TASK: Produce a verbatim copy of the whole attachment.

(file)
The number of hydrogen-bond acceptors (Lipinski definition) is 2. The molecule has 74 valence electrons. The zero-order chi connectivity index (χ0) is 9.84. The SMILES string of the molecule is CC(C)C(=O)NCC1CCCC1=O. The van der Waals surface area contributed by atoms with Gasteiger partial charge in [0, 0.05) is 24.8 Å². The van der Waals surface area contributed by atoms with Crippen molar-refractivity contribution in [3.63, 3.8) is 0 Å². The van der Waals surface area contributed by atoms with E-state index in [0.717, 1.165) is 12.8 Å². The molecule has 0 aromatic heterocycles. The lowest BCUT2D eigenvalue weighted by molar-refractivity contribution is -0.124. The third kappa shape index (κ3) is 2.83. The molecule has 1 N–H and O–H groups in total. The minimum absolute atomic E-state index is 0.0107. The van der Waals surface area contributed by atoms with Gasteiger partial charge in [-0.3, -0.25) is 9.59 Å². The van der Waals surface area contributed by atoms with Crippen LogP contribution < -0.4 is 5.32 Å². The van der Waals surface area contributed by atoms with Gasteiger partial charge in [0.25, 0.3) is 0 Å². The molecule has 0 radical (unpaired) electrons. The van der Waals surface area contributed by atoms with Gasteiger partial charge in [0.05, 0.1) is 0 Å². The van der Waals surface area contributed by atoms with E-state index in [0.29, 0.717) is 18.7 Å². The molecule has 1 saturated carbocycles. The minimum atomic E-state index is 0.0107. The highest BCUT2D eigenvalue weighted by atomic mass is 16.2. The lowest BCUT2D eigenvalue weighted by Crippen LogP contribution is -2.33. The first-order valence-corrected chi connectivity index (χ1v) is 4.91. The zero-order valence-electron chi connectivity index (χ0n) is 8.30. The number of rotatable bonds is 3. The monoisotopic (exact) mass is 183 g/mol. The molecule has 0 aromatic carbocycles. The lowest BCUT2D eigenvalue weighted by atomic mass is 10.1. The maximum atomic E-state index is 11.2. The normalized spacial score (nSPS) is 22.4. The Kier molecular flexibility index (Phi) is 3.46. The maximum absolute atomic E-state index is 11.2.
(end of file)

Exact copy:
The number of hydrogen-bond acceptors (Lipinski definition) is 2. The molecule has 74 valence electrons. The zero-order chi connectivity index (χ0) is 9.84. The SMILES string of the molecule is CC(C)C(=O)NCC1CCCC1=O. The van der Waals surface area contributed by atoms with Gasteiger partial charge in [0, 0.05) is 24.8 Å². The van der Waals surface area contributed by atoms with Crippen molar-refractivity contribution in [3.63, 3.8) is 0 Å². The van der Waals surface area contributed by atoms with E-state index in [0.717, 1.165) is 12.8 Å². The molecule has 0 aromatic heterocycles. The lowest BCUT2D eigenvalue weighted by molar-refractivity contribution is -0.124. The third kappa shape index (κ3) is 2.83. The molecule has 1 N–H and O–H groups in total. The minimum absolute atomic E-state index is 0.0107. The van der Waals surface area contributed by atoms with Gasteiger partial charge in [-0.3, -0.25) is 9.59 Å². The van der Waals surface area contributed by atoms with Crippen LogP contribution < -0.4 is 5.32 Å². The van der Waals surface area contributed by atoms with Gasteiger partial charge in [0.25, 0.3) is 0 Å². The molecule has 0 radical (unpaired) electrons. The van der Waals surface area contributed by atoms with Gasteiger partial charge in [0.05, 0.1) is 0 Å². The van der Waals surface area contributed by atoms with E-state index in [0.29, 0.717) is 18.7 Å². The molecule has 1 saturated carbocycles. The minimum atomic E-state index is 0.0107. The highest BCUT2D eigenvalue weighted by atomic mass is 16.2. The lowest BCUT2D eigenvalue weighted by Crippen LogP contribution is -2.33. The first-order valence-corrected chi connectivity index (χ1v) is 4.91. The zero-order valence-electron chi connectivity index (χ0n) is 8.30. The number of rotatable bonds is 3. The monoisotopic (exact) mass is 183 g/mol. The molecule has 0 aromatic carbocycles. The lowest BCUT2D eigenvalue weighted by atomic mass is 10.1. The maximum atomic E-state index is 11.2. The normalized spacial score (nSPS) is 22.4. The Kier molecular flexibility index (Phi) is 3.46. The maximum absolute atomic E-state index is 11.2.